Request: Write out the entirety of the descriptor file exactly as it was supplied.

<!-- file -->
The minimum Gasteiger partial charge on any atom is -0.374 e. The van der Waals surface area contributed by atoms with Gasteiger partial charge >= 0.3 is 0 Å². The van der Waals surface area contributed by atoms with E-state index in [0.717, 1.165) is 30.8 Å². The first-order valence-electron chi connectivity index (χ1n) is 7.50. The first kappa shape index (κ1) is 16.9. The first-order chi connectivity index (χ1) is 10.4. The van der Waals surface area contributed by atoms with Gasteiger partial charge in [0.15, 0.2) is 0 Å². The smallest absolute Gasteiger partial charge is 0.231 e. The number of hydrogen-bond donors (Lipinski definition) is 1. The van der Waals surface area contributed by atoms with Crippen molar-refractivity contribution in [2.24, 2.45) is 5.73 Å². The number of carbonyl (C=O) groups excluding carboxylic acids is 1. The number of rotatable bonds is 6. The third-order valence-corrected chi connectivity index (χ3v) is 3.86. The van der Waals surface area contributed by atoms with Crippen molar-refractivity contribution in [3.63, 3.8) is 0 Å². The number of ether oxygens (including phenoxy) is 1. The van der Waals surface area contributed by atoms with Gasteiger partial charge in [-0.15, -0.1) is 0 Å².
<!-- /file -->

The minimum Gasteiger partial charge on any atom is -0.374 e. The van der Waals surface area contributed by atoms with Gasteiger partial charge >= 0.3 is 0 Å². The van der Waals surface area contributed by atoms with E-state index in [0.717, 1.165) is 30.8 Å². The first-order valence-electron chi connectivity index (χ1n) is 7.50. The first kappa shape index (κ1) is 16.9. The first-order chi connectivity index (χ1) is 10.4. The van der Waals surface area contributed by atoms with Gasteiger partial charge in [0.15, 0.2) is 0 Å². The smallest absolute Gasteiger partial charge is 0.231 e. The number of hydrogen-bond donors (Lipinski definition) is 1. The van der Waals surface area contributed by atoms with Crippen molar-refractivity contribution in [2.24, 2.45) is 5.73 Å². The number of carbonyl (C=O) groups excluding carboxylic acids is 1. The number of rotatable bonds is 6. The third-order valence-corrected chi connectivity index (χ3v) is 3.86. The van der Waals surface area contributed by atoms with Crippen molar-refractivity contribution in [3.63, 3.8) is 0 Å². The number of ether oxygens (including phenoxy) is 1. The van der Waals surface area contributed by atoms with Gasteiger partial charge in [-0.15, -0.1) is 0 Å².